What a fracking nuisance – the Court of Appeal restricts the use of injunctions against persons unknown
The courts usually strike a fair balance between these rights by restoring possession of occupied premises to the institution where trespassing students have alternative means of exercising their rights of assembly and/or expression that are less intrusive of the institution’s own rights. It is rare that the only means by which a protest can be made is by occupying the particular location chosen by the protesting students.
The rights of institutions as landowners are also capable of protection in the context of very disruptive student protests by the courts granting injunctions against unknown persons in order to prevent further protests, where it is not possible to name the potential protesters/occupiers. Some of our clients have had the benefit of injunctions of this kind. A recent judgment by the Court of Appeal, however, seeks to limit the circumstances in which such injunctions may be granted in future (Boyd & Anor v Ineos Upstream Ltd & Ors ( EWCA Civ 515)).
Injunctions against unknown persons in the above case were applied to protect Ineos from the perceived risk of anti-fracking demonstrations becoming unlawful protests at various sites owned by Ineos. The Court of Appeal counselled caution before granting injunctions against unknown persons “since the reach of such an injunction is necessarily difficult to assess in advance” (par 31).
Injunctions against persons unknown operate against the generality of the population until they are breached by individuals. The Court of Appeal was clearly concerned that individuals would be deterred from engaging in perfectly lawful protest for fear of breaching the injunction. The injunction therefore could have a “chilling effect” on the exercise of the rights to freedom of expression and lawful assembly.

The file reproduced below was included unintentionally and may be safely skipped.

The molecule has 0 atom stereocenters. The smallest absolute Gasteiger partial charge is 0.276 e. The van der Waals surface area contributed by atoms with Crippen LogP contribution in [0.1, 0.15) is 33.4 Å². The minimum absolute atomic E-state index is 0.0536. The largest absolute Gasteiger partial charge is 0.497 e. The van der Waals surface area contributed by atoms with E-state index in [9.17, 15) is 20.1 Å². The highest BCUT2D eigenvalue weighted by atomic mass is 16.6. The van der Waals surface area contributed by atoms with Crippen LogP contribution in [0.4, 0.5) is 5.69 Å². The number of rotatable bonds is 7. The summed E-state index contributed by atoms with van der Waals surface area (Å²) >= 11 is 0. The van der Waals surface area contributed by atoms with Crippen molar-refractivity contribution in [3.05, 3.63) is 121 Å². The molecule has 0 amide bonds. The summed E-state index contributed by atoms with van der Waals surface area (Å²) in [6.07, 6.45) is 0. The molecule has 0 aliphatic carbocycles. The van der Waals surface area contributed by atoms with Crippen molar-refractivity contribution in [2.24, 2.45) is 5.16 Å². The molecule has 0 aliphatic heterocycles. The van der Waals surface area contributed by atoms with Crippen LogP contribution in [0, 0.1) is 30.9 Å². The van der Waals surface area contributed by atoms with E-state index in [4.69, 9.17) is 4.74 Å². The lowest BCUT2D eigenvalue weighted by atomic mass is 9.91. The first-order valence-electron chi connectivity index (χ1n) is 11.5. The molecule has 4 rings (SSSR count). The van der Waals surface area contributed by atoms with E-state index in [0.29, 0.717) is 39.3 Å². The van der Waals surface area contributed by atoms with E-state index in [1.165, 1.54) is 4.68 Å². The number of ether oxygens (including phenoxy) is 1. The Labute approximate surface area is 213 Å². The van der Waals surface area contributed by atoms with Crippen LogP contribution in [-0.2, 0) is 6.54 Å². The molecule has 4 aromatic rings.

The Court of Appeal also acknowledged that it was not easy to formulate broad principles on which such an injunction could properly be granted. It did however tentatively set out a number of requirements that would need to be met to warrant one, as follows:
• There must be a sufficiently real and imminent risk of wrongdoing (e.g. trespass, damage to property, blocking rights of way);
• It is impossible to name the persons who are likely to commit the wrongdoing unless restrained;
• It is possible to give effective notice of the injunction and the method of giving such notice is to be set out in the order (we have in the past obtained orders permitting service of injunctions via Facebook/Twitter on behalf of our clients);
• The terms of the injunction must correspond to the threatened wrongdoing and must not be so wide that they prohibit lawful conduct;
• The terms of the injunction must be sufficiently clear and precise as to enable persons potentially effected to know what they must not do; and
• The injunction should have clear geographical and temporal limits.
Commentators have construed this case as a significant restriction on landowners’ ability to protect their interests before any harm has occurred. Though it is important to note that the judgment does not absolutely rule out injunctions against persons unknown, their scope has been narrowed in deference to the exercise of rights to freedom of expression and lawful assembly. The challenge posed is to those who draft the order to identify with precision the potential conduct that poses a threat to the landowner and to seek clear restraint that is the minimum necessary to manage that risk.